Online grocery platform Ocado has invested £10 million into autonomous vehicle software firm Oxbotica. 

The listed group, which also provides online services to M&S, is planning to integrate self-driving vehicles into its entire network, from inside factories to last-mile deliveries.  

It said the purpose of the deal – described as a partnership – is to collaborate on hardware and software interfaces for autonomous vehicles 

Ocado expects to see the first prototypes of some early use cases for autonomous vehicles within two years. 

Oxbotica was founded in 2014 by Oxford University professors Paul Newman and Ingmar Posner. 

It calls its software platform low energy, hassle free, hardware agnostic and applicable to a vast array of vehicle types both on and off road.

In January Oxbotica revealed it had raised £34.4m Series B investment, led by bp ventures. The Ocado investment, revealed today, was part of this round, and included other strategic and financial investors in the US, UK, China and Australia, such as Tencent, Halma, BGF, HostPlus, IP Group, Venture Science and funds advised by Doxa Partners.  

Ocado will take a seat on Oxbotica’s board as part of the investment. It will now outfit a subset of its delivery vans and warehouse vehicles with data capture capabilities, which may include video cameras, LiDAR, RADAR and other sensing devices.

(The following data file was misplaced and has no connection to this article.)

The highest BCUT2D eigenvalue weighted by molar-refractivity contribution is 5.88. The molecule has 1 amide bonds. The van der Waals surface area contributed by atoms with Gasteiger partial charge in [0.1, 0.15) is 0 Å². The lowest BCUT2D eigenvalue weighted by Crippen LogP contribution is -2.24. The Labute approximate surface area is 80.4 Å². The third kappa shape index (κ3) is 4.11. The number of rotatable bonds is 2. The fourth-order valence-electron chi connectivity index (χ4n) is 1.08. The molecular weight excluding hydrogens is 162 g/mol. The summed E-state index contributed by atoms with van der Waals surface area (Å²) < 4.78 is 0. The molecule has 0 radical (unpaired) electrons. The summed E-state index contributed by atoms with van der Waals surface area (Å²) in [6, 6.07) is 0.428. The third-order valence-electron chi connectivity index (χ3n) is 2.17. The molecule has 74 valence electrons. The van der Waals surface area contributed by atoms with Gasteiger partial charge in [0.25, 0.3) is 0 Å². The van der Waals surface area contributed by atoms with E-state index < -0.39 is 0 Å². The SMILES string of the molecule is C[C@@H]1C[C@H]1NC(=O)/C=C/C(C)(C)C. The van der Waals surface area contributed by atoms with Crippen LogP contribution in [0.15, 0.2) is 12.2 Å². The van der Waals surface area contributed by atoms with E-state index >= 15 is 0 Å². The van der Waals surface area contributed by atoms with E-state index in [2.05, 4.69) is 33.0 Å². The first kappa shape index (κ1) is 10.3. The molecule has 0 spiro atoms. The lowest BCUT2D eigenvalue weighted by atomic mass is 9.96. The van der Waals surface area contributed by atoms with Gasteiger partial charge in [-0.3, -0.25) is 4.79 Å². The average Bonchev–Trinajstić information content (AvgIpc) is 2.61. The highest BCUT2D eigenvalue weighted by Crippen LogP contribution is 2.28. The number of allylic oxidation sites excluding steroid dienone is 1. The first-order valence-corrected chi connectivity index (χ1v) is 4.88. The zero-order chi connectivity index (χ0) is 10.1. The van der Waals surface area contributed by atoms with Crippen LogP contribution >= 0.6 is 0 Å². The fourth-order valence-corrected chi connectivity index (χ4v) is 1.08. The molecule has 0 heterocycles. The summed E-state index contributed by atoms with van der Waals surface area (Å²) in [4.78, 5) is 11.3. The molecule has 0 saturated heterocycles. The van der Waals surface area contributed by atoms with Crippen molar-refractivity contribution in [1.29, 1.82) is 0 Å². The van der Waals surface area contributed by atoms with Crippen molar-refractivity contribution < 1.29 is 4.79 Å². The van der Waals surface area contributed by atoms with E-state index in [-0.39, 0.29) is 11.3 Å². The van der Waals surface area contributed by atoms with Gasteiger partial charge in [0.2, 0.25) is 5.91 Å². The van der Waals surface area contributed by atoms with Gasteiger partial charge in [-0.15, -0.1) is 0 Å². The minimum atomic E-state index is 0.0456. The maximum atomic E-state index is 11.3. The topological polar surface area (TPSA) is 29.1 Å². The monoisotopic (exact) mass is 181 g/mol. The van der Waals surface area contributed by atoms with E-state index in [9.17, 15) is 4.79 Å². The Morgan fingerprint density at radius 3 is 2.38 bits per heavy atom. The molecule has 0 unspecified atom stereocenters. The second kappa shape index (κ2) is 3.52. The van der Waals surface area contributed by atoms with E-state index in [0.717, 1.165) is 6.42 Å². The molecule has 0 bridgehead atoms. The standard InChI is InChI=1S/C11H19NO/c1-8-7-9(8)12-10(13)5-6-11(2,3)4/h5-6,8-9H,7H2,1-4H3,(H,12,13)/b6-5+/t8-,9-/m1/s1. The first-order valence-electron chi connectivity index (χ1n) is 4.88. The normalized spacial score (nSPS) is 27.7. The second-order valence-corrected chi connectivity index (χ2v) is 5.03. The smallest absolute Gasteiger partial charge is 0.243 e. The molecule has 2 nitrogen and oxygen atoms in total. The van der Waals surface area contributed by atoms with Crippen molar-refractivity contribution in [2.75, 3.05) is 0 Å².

Ocado will make this data available to Oxbotica to train and test its technologies, which will then inform Ocado as to what opportunities exist and where best it might take advantage of these partnerships. 

The use cases range from vehicles that operate inside of Ocado’s Customer Fulfilment Centre buildings and the yard areas that surround them, all the way to last-mile deliveries and kerb-to-kitchen robots. It will be a multi-year collaboration. 

Ocado has helped Oxbotica trial its technologies since 2017. 

“We are excited about the opportunity to work with Oxbotica to develop a wide range of autonomous solutions that truly have the potential to transform both our and our partners’ CFC and service delivery operations, while also giving all end customers the widest range of options and flexibility,” said Alex Harvey, Chief of Advanced Technology at Ocado.

Ocado, which employs around 19,000 people, says – as with its automated factories – the vehicle autonomy programme is not expected to have any impact on its current hiring or employment levels within logistics or operations groups. 

It said it will seek further investments and/or partnerships as it grows and develops its autonomous vehicle capabilities. 

Paul Newman, co-founder and CTO of Oxbotica, commented: “This is an excellent opportunity for Oxbotica and Ocado to strengthen our partnership, sharing our vision for the future of autonomy.  

By combining both companies’ cutting-edge knowledge and resources, we hope to bring our universal autonomy vision to life and continue to solve some of the world’s most complex autonomy challenges.”